Developments involving the tax office and residents of Tampines Court in September of this year (2017), appeared to give home owners facing en bloc sales encouragement, but if anything, it highlights the potential problems facing such people.
It is far too easy to think of an en bloc sale for your private condo as a good thing. A sudden (often unexpected) windfall that lands in your lap and bank account. That is not always the whole story however. As well as the issue of severing your emotional ties with your home and neighbourhood, the financial side of things is not always as clear cut as people think. The overriding reason for that is seller stamp duty (SSD).
SSD was introduced by the government back in 2010 to put the brakes on the property market after the global financial crisis. The rules governing it have just been relaxed slightly, but anyone who has bought a property within 3 years (down from 4 years) of it then being sold, is liable to pay it. And that is all sales, en bloc included. What makes it more difficult for those affected in an en bloc situation is that though the money owed for SSD is payable at the time of the sale (14 days after the contract sale), the money from the sale initially goes to the developer, and it can take several months for the former owners to get the cash. It is that period that could – and is, causing people concern and genuine problems.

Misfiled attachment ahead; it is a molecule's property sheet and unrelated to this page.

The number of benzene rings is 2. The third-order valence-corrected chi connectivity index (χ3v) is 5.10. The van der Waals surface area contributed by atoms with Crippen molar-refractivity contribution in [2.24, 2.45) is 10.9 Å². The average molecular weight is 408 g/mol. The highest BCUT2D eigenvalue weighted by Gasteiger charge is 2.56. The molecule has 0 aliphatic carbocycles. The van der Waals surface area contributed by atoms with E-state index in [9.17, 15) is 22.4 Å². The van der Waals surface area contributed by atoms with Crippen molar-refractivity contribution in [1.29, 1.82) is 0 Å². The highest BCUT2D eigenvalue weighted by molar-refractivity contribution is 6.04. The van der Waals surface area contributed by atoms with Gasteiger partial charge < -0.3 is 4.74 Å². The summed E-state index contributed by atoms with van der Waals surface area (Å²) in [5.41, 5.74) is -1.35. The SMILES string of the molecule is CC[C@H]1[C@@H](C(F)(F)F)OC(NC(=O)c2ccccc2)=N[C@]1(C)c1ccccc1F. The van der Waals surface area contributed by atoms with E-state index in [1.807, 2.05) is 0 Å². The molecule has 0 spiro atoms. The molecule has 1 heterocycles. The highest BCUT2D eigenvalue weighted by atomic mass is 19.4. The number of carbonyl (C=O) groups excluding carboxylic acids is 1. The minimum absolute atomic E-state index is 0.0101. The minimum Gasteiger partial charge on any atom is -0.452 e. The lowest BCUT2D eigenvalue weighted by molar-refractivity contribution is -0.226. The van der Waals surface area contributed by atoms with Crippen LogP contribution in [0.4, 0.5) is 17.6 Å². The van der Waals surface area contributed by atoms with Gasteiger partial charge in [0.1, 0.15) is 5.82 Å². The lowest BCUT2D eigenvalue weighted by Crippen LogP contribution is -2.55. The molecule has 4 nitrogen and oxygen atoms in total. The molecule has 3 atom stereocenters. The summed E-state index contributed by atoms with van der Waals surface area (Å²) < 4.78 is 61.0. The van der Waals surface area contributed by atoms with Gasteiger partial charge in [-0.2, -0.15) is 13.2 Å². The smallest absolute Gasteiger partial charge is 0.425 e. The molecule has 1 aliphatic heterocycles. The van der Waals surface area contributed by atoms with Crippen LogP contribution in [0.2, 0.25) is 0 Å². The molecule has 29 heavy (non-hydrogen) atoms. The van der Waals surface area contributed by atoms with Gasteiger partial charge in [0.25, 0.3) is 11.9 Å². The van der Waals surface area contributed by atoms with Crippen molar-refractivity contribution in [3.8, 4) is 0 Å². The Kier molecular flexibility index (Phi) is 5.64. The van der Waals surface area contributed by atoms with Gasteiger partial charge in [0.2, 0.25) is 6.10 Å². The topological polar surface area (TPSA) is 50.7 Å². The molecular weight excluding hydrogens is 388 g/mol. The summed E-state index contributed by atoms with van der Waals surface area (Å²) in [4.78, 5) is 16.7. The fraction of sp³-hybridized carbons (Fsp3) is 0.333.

Take the aforementioned case at Tampines Court for instance. The property, a 560 unit development on Tampines Street, was sold in August this year for $970 million – the second biggest en bloc sale for a decade. Many of the residents – it is thought almost 50, are struggling to come up with the money they owe for precisely that reason. The amount owed in some cases is as high as $277,000. Few people will have access to that amount of money, particularly those who had the sale thrust upon them, and may not have wanted to move in the first place. Though they will get the money in due course from the developer, the several week delay can cause distress – and late payment fines.
In this case, the Inland Revenue Authority of Singapore (IRAS) ruled that fines would be waived, and payments could be deferred. The issue of SSD has always been there, but this is the first time it has been such a problem for so many residents due to the financial situation of those who own property at Tampines Court compared to those in more affluent areas, where several similar sales have taken place.
All this adds up to the fact that when looking to purchase property that has the potential for en bloc, you should always consider just exactly that means for your future financial position. The shorter the length of time you have been in the property before the sale, the more SSD you will liable to pay. It is just one more thing that you need to weigh up, when doing your due diligence on your future property.
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